"Romantic Doctor Teacher Kim" pulls a fast one on us and creates a situation which helps it make a wonderful return to the things that matter, the things that make it interesting and the things that need consideration in the world of healing. The episode explores the conflict between what a doctor feels is right and what they know is fair.
Korean drama rarely surprises me, so I enjoy and praise successful twists when I find them. Turning the gangster stereotype on its head to reveal a much more nuanced, more human story is a small act of beauty on behalf of the writer and trusting actor Lee Chul-min to carry the duality of his character gracefully is a choice well made. The twist also provides melodrama in a form which makes sense when we deal with life, death and personal pain.
More importantly, the drama uses this situation to boost its focus on the patients as people, an aspect sorely underdeveloped so far. The series goes a step further to provide a challenging dilemma; the conflict between one's temptation for God-like judgement and their humanity, between personal morals and the value of the Hippocratic oath. The writer does stumble when belittling the desperate father's crimes in order to elevate his pain, but it otherwise does a good enough job remaining exploratory, or at least not dangerously preachy.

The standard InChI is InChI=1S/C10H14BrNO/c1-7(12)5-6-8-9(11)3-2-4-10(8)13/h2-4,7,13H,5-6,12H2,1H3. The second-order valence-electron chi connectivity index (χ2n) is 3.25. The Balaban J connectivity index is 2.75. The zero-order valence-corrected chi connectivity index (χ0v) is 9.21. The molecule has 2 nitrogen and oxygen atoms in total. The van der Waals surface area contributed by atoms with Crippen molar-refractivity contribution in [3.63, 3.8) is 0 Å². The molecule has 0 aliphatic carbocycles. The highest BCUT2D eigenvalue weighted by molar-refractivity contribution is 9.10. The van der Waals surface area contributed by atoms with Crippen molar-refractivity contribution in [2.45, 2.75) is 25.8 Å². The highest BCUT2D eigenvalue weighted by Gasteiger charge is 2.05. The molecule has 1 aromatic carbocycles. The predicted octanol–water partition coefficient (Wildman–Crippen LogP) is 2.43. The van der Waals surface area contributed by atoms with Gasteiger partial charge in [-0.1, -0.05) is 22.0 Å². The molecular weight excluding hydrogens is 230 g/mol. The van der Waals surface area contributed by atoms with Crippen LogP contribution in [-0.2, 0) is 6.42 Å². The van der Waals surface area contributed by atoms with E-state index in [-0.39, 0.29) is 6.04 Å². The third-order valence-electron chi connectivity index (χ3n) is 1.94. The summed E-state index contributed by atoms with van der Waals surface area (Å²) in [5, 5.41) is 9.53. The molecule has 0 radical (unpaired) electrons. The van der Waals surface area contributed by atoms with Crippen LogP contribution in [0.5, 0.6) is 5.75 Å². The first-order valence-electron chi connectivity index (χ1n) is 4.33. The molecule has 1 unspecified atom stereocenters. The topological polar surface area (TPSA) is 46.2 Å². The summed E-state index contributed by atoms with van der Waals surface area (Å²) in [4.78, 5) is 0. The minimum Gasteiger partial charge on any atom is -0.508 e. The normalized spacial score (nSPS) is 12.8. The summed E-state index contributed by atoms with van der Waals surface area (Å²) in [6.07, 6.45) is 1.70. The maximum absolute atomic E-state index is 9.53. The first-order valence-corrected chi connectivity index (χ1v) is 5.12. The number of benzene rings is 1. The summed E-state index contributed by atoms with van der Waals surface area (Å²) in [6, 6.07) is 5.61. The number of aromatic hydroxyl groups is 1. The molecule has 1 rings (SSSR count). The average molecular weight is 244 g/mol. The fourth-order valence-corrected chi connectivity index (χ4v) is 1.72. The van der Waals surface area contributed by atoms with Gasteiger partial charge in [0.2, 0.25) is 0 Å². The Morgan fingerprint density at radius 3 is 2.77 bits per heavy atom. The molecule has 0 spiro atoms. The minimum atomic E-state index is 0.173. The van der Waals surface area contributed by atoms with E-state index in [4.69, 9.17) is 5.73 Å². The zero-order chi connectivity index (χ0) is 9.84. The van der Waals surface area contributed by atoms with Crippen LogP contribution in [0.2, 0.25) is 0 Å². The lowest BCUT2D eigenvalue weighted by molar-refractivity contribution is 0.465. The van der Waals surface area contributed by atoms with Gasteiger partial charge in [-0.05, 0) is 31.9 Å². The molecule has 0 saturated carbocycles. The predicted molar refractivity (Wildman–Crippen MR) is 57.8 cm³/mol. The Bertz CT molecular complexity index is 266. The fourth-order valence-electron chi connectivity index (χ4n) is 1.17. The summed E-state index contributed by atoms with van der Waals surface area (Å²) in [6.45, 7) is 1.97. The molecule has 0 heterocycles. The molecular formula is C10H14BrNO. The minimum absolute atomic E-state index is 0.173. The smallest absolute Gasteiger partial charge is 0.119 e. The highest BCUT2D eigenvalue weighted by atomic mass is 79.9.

This crisis opens up a new chapter in our understanding of Teacher Kim (Han Suk-kyu) and it introduces some darker elements about him. I am not sure whether his words to the rapist mean that he purposely left him disabled or that treating the little Ah-rin is what makes things okay. I assume this is left vague on purpose, as his morality and dedication to his oath might be an ongoing theme. He does seem like a man who accepts his current position, so perhaps he has his own demons to fight with.
It would also explain why he is so hard on Dong-joo (Yoo Yeon-seok), more than his teaching method justifies. Perhaps he sees a little bit of himself in the young doctor, a man who feels inadequate and angry over his unfair past to the point he becomes as bad as those he hates. This is why the oath exists, because one person's morals or another's selfishness have no place in a battle for human life.
As for the current investigation, I do find the series too unfair with its promotion of its "good guys", because while a set up, the process is necessary. So is Seo-jeong's (Seo Hyun-jin) psychological evaluation. Presenting these necessities as unfair is irresponsible of the creators. Hiding problems and endangering patients does not make a good doctor, so Seo-jeong's honesty is a good lesson for everyone.
Written by: Orion from 'Orion's Ramblings'
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Vasia, also known as Orion or Ori online, is currently doing opinion pieces and database upkeep. She has a love for good TV and a penchant for rambling in written form. Vasia can be contacted via email@example.com.
"[HanCinema's Drama Review] "Romantic Doctor Teacher Kim" Episode 8"
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